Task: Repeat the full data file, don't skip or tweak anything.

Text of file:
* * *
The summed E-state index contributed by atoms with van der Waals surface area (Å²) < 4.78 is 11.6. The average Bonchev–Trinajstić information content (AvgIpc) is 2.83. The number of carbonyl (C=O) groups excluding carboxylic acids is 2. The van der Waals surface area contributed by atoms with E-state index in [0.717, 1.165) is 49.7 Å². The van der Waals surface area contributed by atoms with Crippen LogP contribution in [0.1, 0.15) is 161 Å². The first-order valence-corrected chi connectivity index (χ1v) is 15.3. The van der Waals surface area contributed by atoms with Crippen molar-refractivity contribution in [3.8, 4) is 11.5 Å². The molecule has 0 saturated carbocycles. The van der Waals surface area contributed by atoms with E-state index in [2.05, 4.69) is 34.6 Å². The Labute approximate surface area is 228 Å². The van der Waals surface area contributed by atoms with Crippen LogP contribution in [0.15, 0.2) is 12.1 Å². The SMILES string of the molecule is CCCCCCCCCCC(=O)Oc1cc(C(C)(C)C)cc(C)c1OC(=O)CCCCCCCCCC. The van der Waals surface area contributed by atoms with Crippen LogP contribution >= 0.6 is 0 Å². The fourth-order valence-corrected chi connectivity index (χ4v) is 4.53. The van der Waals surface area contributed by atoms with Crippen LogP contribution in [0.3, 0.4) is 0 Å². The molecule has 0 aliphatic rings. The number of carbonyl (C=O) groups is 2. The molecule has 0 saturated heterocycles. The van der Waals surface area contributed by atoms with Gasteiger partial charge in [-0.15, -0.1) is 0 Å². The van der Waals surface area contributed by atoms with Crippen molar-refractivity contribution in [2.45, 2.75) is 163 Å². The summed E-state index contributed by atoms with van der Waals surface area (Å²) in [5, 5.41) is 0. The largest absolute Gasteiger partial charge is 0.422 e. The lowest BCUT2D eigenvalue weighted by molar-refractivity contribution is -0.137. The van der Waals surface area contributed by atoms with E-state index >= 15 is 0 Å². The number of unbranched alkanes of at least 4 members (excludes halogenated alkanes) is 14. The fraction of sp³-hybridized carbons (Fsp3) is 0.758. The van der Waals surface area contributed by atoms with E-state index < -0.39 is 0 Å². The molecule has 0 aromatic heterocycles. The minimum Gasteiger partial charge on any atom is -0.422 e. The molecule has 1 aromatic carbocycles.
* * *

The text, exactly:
The summed E-state index contributed by atoms with van der Waals surface area (Å²) < 4.78 is 11.6. The average Bonchev–Trinajstić information content (AvgIpc) is 2.83. The number of carbonyl (C=O) groups excluding carboxylic acids is 2. The van der Waals surface area contributed by atoms with E-state index in [0.717, 1.165) is 49.7 Å². The van der Waals surface area contributed by atoms with Crippen LogP contribution in [0.1, 0.15) is 161 Å². The first-order valence-corrected chi connectivity index (χ1v) is 15.3. The van der Waals surface area contributed by atoms with Crippen molar-refractivity contribution in [3.8, 4) is 11.5 Å². The molecule has 0 saturated carbocycles. The van der Waals surface area contributed by atoms with E-state index in [2.05, 4.69) is 34.6 Å². The Labute approximate surface area is 228 Å². The van der Waals surface area contributed by atoms with Crippen LogP contribution in [0.15, 0.2) is 12.1 Å². The SMILES string of the molecule is CCCCCCCCCCC(=O)Oc1cc(C(C)(C)C)cc(C)c1OC(=O)CCCCCCCCCC. The van der Waals surface area contributed by atoms with Crippen LogP contribution >= 0.6 is 0 Å². The fourth-order valence-corrected chi connectivity index (χ4v) is 4.53. The van der Waals surface area contributed by atoms with Crippen LogP contribution in [0.3, 0.4) is 0 Å². The molecule has 0 aliphatic rings. The number of carbonyl (C=O) groups is 2. The molecule has 0 saturated heterocycles. The van der Waals surface area contributed by atoms with Gasteiger partial charge in [-0.15, -0.1) is 0 Å². The van der Waals surface area contributed by atoms with Crippen molar-refractivity contribution in [2.45, 2.75) is 163 Å². The summed E-state index contributed by atoms with van der Waals surface area (Å²) in [5, 5.41) is 0. The largest absolute Gasteiger partial charge is 0.422 e. The lowest BCUT2D eigenvalue weighted by molar-refractivity contribution is -0.137. The van der Waals surface area contributed by atoms with E-state index >= 15 is 0 Å². The number of unbranched alkanes of at least 4 members (excludes halogenated alkanes) is 14. The fraction of sp³-hybridized carbons (Fsp3) is 0.758. The van der Waals surface area contributed by atoms with E-state index < -0.39 is 0 Å². The molecule has 0 aromatic heterocycles. The minimum Gasteiger partial charge on any atom is -0.422 e. The molecule has 1 aromatic carbocycles.